Babies born in spring have of higher risk of suffering from anorexia


According to researchers, babies who are born in the spring have a higher risk of suffering from anorexia. The study has shown that there is “clear evidence” that the season in which a baby is being born affects the way in which their body assimilates food. They are most likely to develop eating disorders if not since birth, then later on in life.

There are several reasons to why babies might get to be anorexic if they are born during the months of spring. Some of them include encounters with viruses or infections while still in the womb, while some may come as in the form of the mother’s eating habits or exposure to direct sunlight.

The study focused on the birth dates of almost 1,300 patients who were suffering from anorexia. Scientists had to compare their timing with the one pertaining to the entire population of Britain. Researchers from the Oxford University discovered that there are more babies suffering from anorexia born in the months of March, April, May and June than the rest of the year, especially the months of autumn – September and October. There are currently almost 90,000 Brits who are suffering from eating disorders. Most of them have been diagnosed with either anorexia or bulimia since they were teenagers.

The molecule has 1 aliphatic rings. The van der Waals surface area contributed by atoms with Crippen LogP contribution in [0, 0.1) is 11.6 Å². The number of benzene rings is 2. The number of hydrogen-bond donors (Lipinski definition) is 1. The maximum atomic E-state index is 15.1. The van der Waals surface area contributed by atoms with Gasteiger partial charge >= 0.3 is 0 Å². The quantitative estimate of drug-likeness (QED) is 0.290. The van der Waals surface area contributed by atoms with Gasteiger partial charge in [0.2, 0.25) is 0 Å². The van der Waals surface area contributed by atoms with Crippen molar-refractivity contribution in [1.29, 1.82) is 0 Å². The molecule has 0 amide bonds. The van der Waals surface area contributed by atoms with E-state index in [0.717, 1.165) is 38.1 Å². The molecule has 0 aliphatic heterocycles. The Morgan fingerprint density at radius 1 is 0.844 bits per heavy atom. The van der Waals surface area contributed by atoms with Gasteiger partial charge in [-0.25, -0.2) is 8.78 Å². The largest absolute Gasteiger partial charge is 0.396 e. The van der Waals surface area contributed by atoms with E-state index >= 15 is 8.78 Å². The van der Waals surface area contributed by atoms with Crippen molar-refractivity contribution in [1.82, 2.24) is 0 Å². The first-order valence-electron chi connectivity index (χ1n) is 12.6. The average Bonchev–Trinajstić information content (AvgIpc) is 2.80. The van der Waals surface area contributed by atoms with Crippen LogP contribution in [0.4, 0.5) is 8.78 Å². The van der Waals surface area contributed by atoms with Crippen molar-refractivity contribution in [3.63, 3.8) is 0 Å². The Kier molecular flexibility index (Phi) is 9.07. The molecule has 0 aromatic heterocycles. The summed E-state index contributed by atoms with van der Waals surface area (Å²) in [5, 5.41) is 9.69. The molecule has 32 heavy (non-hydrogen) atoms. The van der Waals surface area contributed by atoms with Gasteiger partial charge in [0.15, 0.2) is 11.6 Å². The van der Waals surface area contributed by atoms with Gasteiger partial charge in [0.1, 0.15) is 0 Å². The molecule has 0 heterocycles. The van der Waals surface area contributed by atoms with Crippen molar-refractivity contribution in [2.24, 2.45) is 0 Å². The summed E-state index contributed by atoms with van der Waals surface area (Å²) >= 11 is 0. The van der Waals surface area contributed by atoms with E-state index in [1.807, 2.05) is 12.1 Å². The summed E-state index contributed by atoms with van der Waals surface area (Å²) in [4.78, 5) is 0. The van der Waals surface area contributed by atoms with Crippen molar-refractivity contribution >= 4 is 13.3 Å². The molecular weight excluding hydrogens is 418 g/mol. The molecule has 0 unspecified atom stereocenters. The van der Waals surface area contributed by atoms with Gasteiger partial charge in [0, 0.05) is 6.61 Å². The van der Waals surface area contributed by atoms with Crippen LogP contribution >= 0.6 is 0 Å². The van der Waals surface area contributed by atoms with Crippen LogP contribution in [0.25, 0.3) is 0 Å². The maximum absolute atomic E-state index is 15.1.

Eating disorders can be compared to suicide and long-term diseases when it comes to ascertaining the number of premature deaths.

Dr. Lahiru Handunnetthi, who led the study, believes that it was the largest study eating disorder study yet to be undertaken. He said:

We found that susceptibility to anorexia nervosa is significantly influenced by a person’s season of birth, being higher in those people born in the spring and lower in those born in the autumn. Seasonal changes in temperature, sunlight exposure and vitamin D levels, maternal nutrition and exposure to infections are all possible risk factors. Identifying these risk factors is important in helping us understand and maybe even prevent illness in future.

The best way in which to ensure a healthy development of the fetus is for mothers to eat healthy and to refrain from smoking cigarettes or getting infections.


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Robert Wiltshire

Robert is a part-time writer and enjoys screen writing when his schedule allows. A keen writer, Robert graduated in 2002 from Warwick University with a 2:1 in Creative Writing. Hobbies include; Mountain Biking, Keeping Fit and Cooking

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